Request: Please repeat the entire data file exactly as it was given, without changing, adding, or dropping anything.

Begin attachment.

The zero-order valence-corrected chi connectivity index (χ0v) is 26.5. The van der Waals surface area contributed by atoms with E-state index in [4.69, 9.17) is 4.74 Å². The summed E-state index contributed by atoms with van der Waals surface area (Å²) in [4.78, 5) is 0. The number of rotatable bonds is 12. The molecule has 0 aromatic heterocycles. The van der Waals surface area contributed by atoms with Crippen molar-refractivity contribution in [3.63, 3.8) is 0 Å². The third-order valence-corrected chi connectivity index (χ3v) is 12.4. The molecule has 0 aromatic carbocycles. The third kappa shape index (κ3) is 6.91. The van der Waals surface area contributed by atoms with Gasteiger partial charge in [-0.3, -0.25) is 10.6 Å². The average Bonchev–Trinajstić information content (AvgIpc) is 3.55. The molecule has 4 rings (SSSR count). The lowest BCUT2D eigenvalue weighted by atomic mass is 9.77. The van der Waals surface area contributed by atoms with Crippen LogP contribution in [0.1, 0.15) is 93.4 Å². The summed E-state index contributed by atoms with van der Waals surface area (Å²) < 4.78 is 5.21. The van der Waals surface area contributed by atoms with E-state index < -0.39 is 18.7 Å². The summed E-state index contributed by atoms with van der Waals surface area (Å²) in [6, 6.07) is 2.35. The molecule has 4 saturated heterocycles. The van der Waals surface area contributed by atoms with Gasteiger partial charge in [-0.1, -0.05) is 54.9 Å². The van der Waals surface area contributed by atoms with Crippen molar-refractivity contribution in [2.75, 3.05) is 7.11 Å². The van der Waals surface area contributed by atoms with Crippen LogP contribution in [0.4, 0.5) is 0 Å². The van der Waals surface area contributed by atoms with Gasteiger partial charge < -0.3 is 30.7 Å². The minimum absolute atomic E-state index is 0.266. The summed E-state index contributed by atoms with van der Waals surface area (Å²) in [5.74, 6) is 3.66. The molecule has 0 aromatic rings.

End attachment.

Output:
The zero-order valence-corrected chi connectivity index (χ0v) is 26.5. The van der Waals surface area contributed by atoms with E-state index in [4.69, 9.17) is 4.74 Å². The summed E-state index contributed by atoms with van der Waals surface area (Å²) in [4.78, 5) is 0. The number of rotatable bonds is 12. The molecule has 0 aromatic heterocycles. The van der Waals surface area contributed by atoms with Crippen molar-refractivity contribution in [3.63, 3.8) is 0 Å². The third-order valence-corrected chi connectivity index (χ3v) is 12.4. The molecule has 0 aromatic carbocycles. The third kappa shape index (κ3) is 6.91. The van der Waals surface area contributed by atoms with Gasteiger partial charge in [-0.3, -0.25) is 10.6 Å². The average Bonchev–Trinajstić information content (AvgIpc) is 3.55. The molecule has 4 rings (SSSR count). The lowest BCUT2D eigenvalue weighted by atomic mass is 9.77. The van der Waals surface area contributed by atoms with Crippen LogP contribution in [0.1, 0.15) is 93.4 Å². The summed E-state index contributed by atoms with van der Waals surface area (Å²) < 4.78 is 5.21. The van der Waals surface area contributed by atoms with E-state index < -0.39 is 18.7 Å². The summed E-state index contributed by atoms with van der Waals surface area (Å²) in [6, 6.07) is 2.35. The molecule has 4 saturated heterocycles. The van der Waals surface area contributed by atoms with Gasteiger partial charge in [-0.1, -0.05) is 54.9 Å². The van der Waals surface area contributed by atoms with Crippen molar-refractivity contribution in [2.75, 3.05) is 7.11 Å². The van der Waals surface area contributed by atoms with Crippen LogP contribution in [0.4, 0.5) is 0 Å². The van der Waals surface area contributed by atoms with Gasteiger partial charge < -0.3 is 30.7 Å². The minimum absolute atomic E-state index is 0.266. The summed E-state index contributed by atoms with van der Waals surface area (Å²) in [5.74, 6) is 3.66. The molecule has 0 aromatic rings.